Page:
Schiller becomes Apple’s liasion to app developers

23 Dec 2015 | Author: | No comments yet »

Apple CEO Tim Cook Finds Someone Like Him To Fill Deputy Role.

One of the first phone calls Tim Cook made when he joined Apple Inc. in 1998 was to Jeff Williams, a colleague he worked with for more than a decade at International Business Machines Corp. Apple named its first chief operating officer in four years as part of a broader management shuffle Thursday, bestowing the job CEO Tim Cook last held under Apple’s iconic founder Steve Jobs to a company veteran.FILE – In this March 9, 2015 file photo, Apple Vice President of Operations, Jeff Williams, discusses ResearchKit during an Apple event in San Francisco.

Apple announced a series of changes to its leadership team this morning, including, most notably, the promotion of Jeff Williams to COO, a role that had not been filled since Tim Cook became Apple CEO in 2011. Cook had recently joined Apple co-founder Steve Jobs’ effort to turn around the then-struggling company and invited Williams out to California for an interview. “I stopped by here out of courtesy to him but I had no interest in joining Apple,” Williams said in an interview with Bloomberg Businessweek last year. “Apple had just lost $1 billion.” The shared career path is continuing now after Cook tapped Williams to be Apple’s first chief operations officer since 2011, when Cook relinquished the title to succeed Jobs as CEO. Williams, not well known outside of Apple circles, has been one of Cook’s most trusted deputies, managing the company’s vast supply chain that involves hundreds of thousands of people, but also leading efforts such as the development of Apple Watch, vetting acquisitions and dealing with partners such as Foxconn.

Williams has worked at Apple for about 17 years and supervised the launch of the Apple Watch, which went on sale earlier this year. (AP Photo/Eric Risberg) In addition, Apple says it’s expanding VP of Worldwide Marketing Phil Schiller’s duties to now include running the App Store across all Apple platforms. According to a report from The WSJ citing an unnamed senior exec, the move to appoint Williams to the COO position was more about formalizing a role he was already playing inside the company, rather than an indication that he could become Apple’s next CEO when Cook departs. There are a number of executives who could be considered for that position when the time came, they said. “We are fortunate to have incredible depth and breadth of talent across Apple’s executive team.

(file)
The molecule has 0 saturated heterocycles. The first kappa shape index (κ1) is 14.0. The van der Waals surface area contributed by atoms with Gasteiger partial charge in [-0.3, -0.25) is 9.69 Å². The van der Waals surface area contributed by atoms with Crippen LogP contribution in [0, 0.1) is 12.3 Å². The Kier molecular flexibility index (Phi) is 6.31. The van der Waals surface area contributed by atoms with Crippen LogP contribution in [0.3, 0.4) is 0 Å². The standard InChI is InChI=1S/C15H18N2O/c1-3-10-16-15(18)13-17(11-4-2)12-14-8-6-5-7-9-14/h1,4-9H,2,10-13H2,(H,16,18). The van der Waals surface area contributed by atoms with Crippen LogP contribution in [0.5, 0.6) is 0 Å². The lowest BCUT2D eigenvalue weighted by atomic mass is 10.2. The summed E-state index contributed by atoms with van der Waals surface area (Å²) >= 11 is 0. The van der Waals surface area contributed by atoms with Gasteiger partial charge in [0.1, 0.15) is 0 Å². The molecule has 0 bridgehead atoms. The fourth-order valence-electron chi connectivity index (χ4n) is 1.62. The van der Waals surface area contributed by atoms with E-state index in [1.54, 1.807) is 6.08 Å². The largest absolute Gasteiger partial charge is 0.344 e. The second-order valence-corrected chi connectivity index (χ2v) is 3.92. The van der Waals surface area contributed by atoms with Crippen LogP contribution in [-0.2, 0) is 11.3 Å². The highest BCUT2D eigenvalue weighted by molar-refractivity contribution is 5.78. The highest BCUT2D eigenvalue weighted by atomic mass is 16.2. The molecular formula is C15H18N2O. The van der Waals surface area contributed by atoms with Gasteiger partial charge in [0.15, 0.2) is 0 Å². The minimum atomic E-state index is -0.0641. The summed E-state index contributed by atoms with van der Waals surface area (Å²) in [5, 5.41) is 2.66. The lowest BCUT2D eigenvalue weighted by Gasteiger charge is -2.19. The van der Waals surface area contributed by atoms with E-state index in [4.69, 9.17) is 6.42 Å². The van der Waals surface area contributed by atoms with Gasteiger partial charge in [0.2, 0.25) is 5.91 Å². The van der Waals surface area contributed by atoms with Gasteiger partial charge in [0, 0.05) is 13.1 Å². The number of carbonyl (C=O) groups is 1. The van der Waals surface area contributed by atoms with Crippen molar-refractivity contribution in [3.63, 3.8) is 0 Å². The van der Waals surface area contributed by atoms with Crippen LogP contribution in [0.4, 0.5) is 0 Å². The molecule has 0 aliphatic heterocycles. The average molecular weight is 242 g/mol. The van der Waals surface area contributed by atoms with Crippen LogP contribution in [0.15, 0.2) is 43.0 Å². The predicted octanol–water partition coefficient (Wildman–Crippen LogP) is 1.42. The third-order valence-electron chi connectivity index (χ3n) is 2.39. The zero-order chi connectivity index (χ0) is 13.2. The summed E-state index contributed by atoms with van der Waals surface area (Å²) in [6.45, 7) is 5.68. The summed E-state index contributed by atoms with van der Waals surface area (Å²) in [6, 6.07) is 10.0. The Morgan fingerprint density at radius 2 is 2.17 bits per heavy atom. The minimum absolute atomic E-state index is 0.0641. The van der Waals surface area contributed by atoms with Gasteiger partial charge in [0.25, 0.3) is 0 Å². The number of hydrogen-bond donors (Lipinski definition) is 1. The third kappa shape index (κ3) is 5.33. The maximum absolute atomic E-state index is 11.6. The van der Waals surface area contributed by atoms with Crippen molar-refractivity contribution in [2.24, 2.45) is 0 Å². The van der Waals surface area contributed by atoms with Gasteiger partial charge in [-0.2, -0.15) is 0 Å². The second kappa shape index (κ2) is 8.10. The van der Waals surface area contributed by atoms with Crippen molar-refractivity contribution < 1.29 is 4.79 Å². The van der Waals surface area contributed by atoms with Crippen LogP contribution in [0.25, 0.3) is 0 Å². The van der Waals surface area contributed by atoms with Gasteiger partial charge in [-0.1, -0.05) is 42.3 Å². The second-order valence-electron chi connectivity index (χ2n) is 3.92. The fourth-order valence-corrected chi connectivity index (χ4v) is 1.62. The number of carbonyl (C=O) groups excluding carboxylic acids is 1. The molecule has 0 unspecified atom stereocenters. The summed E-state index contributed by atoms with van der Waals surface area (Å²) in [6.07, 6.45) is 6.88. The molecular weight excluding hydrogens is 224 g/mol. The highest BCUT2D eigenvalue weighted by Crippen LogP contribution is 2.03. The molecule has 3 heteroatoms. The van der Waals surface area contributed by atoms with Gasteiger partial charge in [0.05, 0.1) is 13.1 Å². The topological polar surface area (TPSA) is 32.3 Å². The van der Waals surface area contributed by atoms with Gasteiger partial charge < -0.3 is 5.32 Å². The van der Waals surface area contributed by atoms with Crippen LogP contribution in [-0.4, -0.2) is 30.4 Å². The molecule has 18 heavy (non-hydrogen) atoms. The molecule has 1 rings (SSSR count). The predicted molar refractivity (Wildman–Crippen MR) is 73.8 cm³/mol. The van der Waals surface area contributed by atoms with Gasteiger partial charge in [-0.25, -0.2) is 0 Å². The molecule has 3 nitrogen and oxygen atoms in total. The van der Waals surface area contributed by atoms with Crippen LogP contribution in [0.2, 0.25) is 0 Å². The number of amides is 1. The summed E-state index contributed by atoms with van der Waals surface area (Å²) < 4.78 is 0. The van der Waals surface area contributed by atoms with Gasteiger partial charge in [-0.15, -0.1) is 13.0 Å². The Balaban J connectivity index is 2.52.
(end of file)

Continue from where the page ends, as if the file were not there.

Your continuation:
A savvy and demanding operator whose disciplined approach to management made him the operations yin to Steve Job’s creative yang, Cook earned his current title doing the same job. The move puts Schiller in charge of nearly all developer-related functions, says Apple, which will come on top of his other marketing responsibilities, including Worldwide Product Marketing, international marketing, education and business marketing. Apple says that, in his new position, Schiller will focus on expanding Apple’s ecosystem across devices, including iPhone, iPad, Mac, Apple Watch and Apple TV.

Rather it makes official a role Williams had already been playing at Apple. “As we come to the end of the year, we’re recognizing the contributions already being made by two key executives,” Cook said in the statement. That’s unlikely to stop some outsiders from speculating about whether this could mark the anointing of an heir apparent, said Peter Crist, chairman of the executive search firm Crist Kolder Associates. “It’s a common reaction or response when a COO is named,” Crist said, “and at times it’s inappropriate.” He thinks this is one of those times. Both, however, have not yet seen the same impact in terms of breakout hits or developer traction as the original App Store did, though it’s still early days. That allows Cook to focus even more on strategy, new product development and being the face of the company. “The pressure now on the CEO for external activities is just incredible,” he said. “And if they adopt a mission mindset, like Apple has, that really takes a lot of time.” Meanwhile Apple is facing questions about its growth in iPhone sales, with several analysts trimming their estimates for the number of iPhone shipments for 2016. Colin Gillis, director of research for BGC Partners, agrees that formalizing Williams’ operating role could give Cook more freedom to focus on growing the company’s services business. “I hope it does,” he says. “Apple needs to focus in on reducing its dependency on iPhone hardware sales and building up more of a subscription and recurring revenue stream.” While Apple is adding a COO, more companies have been leaving the slot open.

Also, Johny Srouji, who oversees Apple’s semiconductor business and other hardware technologies, will now be Senior Vice President for Hardware Technologies. Apple has been investing heavily in semiconductors and unlike many other handset makers, it designs its own chips instead of buying whatever the latest product is from outside suppliers. Srouji also oversees technologies such as batteries, application processors, sensors and other internal components that are critical to the iPhone and iPad. A report this week from Raymond James, for instance, citing weaker guidance from Apple’s supply chain suppliers, said that it’s possible there will be fewer iPhone upgrades in “the coming 3 and 12 months than a year ago.” That means it may be time for Apple to shake things up, and this is certainly an interesting start at doing just that.

They worked through challenges related to calibrating the heart sensor, getting the software design just right and what to do with all the data that was being collected.

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